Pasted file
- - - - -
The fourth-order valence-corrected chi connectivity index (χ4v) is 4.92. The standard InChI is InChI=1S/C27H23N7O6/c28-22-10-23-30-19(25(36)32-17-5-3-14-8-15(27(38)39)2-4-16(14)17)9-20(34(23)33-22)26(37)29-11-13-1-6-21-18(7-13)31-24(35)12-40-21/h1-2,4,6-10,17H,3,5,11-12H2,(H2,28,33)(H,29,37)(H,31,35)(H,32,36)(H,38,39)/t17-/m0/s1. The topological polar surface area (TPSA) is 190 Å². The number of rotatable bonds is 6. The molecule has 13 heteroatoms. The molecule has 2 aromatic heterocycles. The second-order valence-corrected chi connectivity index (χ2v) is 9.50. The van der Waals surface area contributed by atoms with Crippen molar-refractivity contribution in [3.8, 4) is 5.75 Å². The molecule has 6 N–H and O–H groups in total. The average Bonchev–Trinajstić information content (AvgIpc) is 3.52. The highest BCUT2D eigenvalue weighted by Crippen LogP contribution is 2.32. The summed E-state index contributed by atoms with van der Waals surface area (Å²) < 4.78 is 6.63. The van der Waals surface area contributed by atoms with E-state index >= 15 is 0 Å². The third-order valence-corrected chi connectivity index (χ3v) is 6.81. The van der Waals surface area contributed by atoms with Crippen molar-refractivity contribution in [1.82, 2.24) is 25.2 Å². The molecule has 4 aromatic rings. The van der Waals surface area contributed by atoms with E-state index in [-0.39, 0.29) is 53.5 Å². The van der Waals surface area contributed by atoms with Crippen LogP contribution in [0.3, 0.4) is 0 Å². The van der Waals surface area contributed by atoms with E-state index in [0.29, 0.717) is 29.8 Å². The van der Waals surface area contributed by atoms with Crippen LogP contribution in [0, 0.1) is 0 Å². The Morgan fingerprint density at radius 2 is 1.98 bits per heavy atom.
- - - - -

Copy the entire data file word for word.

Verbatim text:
The fourth-order valence-corrected chi connectivity index (χ4v) is 4.92. The standard InChI is InChI=1S/C27H23N7O6/c28-22-10-23-30-19(25(36)32-17-5-3-14-8-15(27(38)39)2-4-16(14)17)9-20(34(23)33-22)26(37)29-11-13-1-6-21-18(7-13)31-24(35)12-40-21/h1-2,4,6-10,17H,3,5,11-12H2,(H2,28,33)(H,29,37)(H,31,35)(H,32,36)(H,38,39)/t17-/m0/s1. The topological polar surface area (TPSA) is 190 Å². The number of rotatable bonds is 6. The molecule has 13 heteroatoms. The molecule has 2 aromatic heterocycles. The second-order valence-corrected chi connectivity index (χ2v) is 9.50. The van der Waals surface area contributed by atoms with Crippen molar-refractivity contribution in [3.8, 4) is 5.75 Å². The molecule has 6 N–H and O–H groups in total. The average Bonchev–Trinajstić information content (AvgIpc) is 3.52. The highest BCUT2D eigenvalue weighted by Crippen LogP contribution is 2.32. The summed E-state index contributed by atoms with van der Waals surface area (Å²) < 4.78 is 6.63. The van der Waals surface area contributed by atoms with E-state index >= 15 is 0 Å². The third-order valence-corrected chi connectivity index (χ3v) is 6.81. The van der Waals surface area contributed by atoms with Crippen molar-refractivity contribution in [1.82, 2.24) is 25.2 Å². The molecule has 4 aromatic rings. The van der Waals surface area contributed by atoms with E-state index in [-0.39, 0.29) is 53.5 Å². The van der Waals surface area contributed by atoms with Crippen LogP contribution in [0.3, 0.4) is 0 Å². The van der Waals surface area contributed by atoms with E-state index in [0.29, 0.717) is 29.8 Å². The van der Waals surface area contributed by atoms with Crippen LogP contribution in [0, 0.1) is 0 Å². The Morgan fingerprint density at radius 2 is 1.98 bits per heavy atom.